Macbook pro or Macbook Air

Discussion in 'Mobile Computing' started by cwt.rick, Feb 22, 2015.

  1. cwt.rick

    cwt.rick Member

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    Hi

    I am currently deciding to get a MBA or MBP. I am not gonna wait for the next update cuz I am kinda in a hurry for it for uni.

    I own a gaming PC but I need something portable. Thus I bough a Acer W700 years ago but I have been disappointed on it due to the poor build quality and I don't enjoy using Windows 8.1 (Oh..and most importanly, it is heavy!!!). I know Surface Pro 3 might be good but I just want a laptop (Ultrabook like) with a keyboard (Which is not a cover like keyboard).

    So I first decided to get MBA because of its weight. The thing is the CPU and GPU might not be powerful for me. I would use it for daily uni work such as word, excel and web. But the thing is later on I will getting an internship which I might need it for my work where I might need to perform sketch using AutoCAD, Revit or Robot Structural (For Civil Engineering stuff). And Sometimes I might want it for games if I am leaving for oversea and get boarded. Not a heavy game but something like lol or city skyline in minimum performance. Which in other word, light gaming.

    The only thing that makes me still unable to decide is the weight of Macbook Pro. For 13" 2014 version. Do you think it will be too heavy compare to the Air?

    I actually wanted to wait for the new MBA with boardwell chip thinking it will be more powerful so I can sometimes do some light gaming when I am free and not with my PC. But rumor says it will be a fanless laptop. Does this means it is not gonna be compatible even for light gaming.


    Thanks
     
  2. Takaharu

    Takaharu Unus offa, unus iuguolo

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    Above and beyond anything else when deciding to buy a MBP or MBA for uni make sure your uni uses Macs. If you're using Office and other Microsoft applications, go for a Windows laptop. That will avoid any possibility of incompatibilities, tweaks, etc, etc. and, for uni work, you just don't want the aggro.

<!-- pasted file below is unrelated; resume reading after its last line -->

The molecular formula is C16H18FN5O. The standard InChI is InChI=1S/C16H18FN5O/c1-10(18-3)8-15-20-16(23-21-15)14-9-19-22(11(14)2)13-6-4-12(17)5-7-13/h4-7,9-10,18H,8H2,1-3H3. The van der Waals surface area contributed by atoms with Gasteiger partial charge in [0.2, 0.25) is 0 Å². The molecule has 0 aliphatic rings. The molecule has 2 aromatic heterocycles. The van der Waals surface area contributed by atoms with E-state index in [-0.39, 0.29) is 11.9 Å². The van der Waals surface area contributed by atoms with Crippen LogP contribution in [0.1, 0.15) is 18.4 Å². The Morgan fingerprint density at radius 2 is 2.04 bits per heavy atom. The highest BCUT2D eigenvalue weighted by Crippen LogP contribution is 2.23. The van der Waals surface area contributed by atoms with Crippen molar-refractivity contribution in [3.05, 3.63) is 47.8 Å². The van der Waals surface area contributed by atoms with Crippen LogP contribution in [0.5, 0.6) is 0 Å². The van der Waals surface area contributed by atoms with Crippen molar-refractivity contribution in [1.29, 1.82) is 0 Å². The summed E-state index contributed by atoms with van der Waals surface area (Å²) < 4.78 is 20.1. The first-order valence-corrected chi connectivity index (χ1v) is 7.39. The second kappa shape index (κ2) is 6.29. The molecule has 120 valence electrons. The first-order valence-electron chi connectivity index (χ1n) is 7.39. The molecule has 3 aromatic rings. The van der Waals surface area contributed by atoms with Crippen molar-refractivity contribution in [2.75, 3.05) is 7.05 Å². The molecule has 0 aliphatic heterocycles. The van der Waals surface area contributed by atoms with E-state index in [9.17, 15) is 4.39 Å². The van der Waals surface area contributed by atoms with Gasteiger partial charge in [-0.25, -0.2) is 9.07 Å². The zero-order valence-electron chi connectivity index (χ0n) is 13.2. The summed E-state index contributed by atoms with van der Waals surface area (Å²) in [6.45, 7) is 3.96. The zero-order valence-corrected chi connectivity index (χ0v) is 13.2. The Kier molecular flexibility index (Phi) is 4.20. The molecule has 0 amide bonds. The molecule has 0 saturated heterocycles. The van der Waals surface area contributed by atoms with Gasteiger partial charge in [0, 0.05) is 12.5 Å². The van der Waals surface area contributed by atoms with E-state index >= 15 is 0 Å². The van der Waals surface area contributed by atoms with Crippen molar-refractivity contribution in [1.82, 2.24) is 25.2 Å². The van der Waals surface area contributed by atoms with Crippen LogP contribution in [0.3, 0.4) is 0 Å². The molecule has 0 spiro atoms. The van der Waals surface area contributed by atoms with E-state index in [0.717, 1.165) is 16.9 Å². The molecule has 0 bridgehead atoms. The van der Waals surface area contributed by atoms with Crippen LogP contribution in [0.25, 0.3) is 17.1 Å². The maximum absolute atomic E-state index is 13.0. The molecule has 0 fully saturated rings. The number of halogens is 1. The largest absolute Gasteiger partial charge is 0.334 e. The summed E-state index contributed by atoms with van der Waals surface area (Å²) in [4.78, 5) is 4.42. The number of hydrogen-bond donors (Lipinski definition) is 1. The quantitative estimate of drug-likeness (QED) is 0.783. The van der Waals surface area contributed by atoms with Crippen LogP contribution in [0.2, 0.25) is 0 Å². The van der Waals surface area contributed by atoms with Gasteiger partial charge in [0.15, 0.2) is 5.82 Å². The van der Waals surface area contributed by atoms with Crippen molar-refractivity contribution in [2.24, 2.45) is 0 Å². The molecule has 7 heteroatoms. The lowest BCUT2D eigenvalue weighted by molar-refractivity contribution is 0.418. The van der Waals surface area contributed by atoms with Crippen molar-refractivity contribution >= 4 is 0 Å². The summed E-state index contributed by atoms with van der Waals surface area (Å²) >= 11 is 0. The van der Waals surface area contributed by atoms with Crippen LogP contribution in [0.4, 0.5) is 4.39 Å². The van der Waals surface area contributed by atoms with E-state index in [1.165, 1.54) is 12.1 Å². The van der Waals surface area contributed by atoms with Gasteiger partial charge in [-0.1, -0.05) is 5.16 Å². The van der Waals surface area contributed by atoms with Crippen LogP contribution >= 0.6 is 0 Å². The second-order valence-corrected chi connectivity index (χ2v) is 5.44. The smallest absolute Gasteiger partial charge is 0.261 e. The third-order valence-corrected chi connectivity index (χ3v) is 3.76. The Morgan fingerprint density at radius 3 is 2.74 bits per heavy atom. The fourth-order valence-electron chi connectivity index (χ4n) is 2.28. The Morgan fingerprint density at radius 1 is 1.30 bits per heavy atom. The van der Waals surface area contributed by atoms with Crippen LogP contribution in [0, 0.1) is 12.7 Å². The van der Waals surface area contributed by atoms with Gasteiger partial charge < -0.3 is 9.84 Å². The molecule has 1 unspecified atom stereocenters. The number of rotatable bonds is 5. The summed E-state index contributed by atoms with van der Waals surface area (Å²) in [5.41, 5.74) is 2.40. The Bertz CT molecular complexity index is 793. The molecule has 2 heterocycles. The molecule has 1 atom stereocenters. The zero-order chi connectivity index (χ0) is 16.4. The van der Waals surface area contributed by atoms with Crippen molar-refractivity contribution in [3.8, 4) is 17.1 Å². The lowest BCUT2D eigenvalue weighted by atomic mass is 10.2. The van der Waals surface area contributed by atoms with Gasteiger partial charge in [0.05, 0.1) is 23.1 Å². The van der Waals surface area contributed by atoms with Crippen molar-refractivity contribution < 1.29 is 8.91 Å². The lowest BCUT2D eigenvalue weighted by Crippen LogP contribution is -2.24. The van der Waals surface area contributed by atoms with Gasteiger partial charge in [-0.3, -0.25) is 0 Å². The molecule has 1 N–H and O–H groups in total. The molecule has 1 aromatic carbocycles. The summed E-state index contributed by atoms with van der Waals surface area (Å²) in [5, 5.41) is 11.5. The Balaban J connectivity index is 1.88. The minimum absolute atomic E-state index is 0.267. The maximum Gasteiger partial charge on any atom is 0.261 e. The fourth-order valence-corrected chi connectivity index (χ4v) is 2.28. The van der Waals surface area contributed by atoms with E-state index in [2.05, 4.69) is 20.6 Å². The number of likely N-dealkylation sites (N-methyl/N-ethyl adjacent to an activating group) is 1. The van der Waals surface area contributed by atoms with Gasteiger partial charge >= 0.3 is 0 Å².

For example, if you're presented with a USB drive that is formatted to NTFS and you haven't enabled compatibility with NTFS drives on your Mac you'll be there for some time researching and tweaking to enable the ability to read and write to that USB.

    For price vs performance in general it's a Windows laptop. Macs are expensive and, though it is justifiable, I'm denoting price vs performance. Have a look at the price of a Macbook Pro with a Core i7, 128GB SSD and Intel graphics then compare that with a Windows laptop with the same or similar processor, 128GB SSD and Intel graphics.
    The screen resolution is arguably deceptive. A rMBP has a screen resolution of 2880x1800 but the default DPI is 200%, giving an effective screen resolution of 1440x900. When you change it to 100% the text is too small for practical work and mid-way is fine, though you're back to an effective screen resolution in the general vicinity of 1920x1080 (well, a little higher, but still way off 2560x1440).

    Gaming-wise, you'd have to go for the top-end rMBP to gain an Nvidia graphics card (specifically the 750M). While that's a reasonable graphics card (performance-wise, it's about on-par with a GTX 285) you're limited to Mac-compatible games. Pop open Steam at some point and see if the games that you want to play are compatible with OSX.
    Yes, you could dual-boot Windows but then you're using Windows anyway, plus you're sacrificing harddrive space. Speaking of disk space, you would have to get external drives for additional harddrive space for Macs but Windows laptops often have a 2.5" drive bay and one or two mSATA drive bays, which provides you with more space.

    In regards to weight you can get slimline laptops that have a reasonably low weight and for performance (gaming and processing power), just have a peek at the laptops in the MSI section of this forum. You wouldn't need to go for an MSI laptop, I'm just using them for reference. True, they're not quite as light as Macs but for the difference in weight it definitely shouldn't be a deciding factor. Just avoid thick laptops as they tend to be significantly heavier.

    On the other hand, if your course does use Macs then you'd best go for the top-tier rMBP.
     
  3. BarneyJ

    BarneyJ New Member

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    U'd better buy Air! I guess)
     

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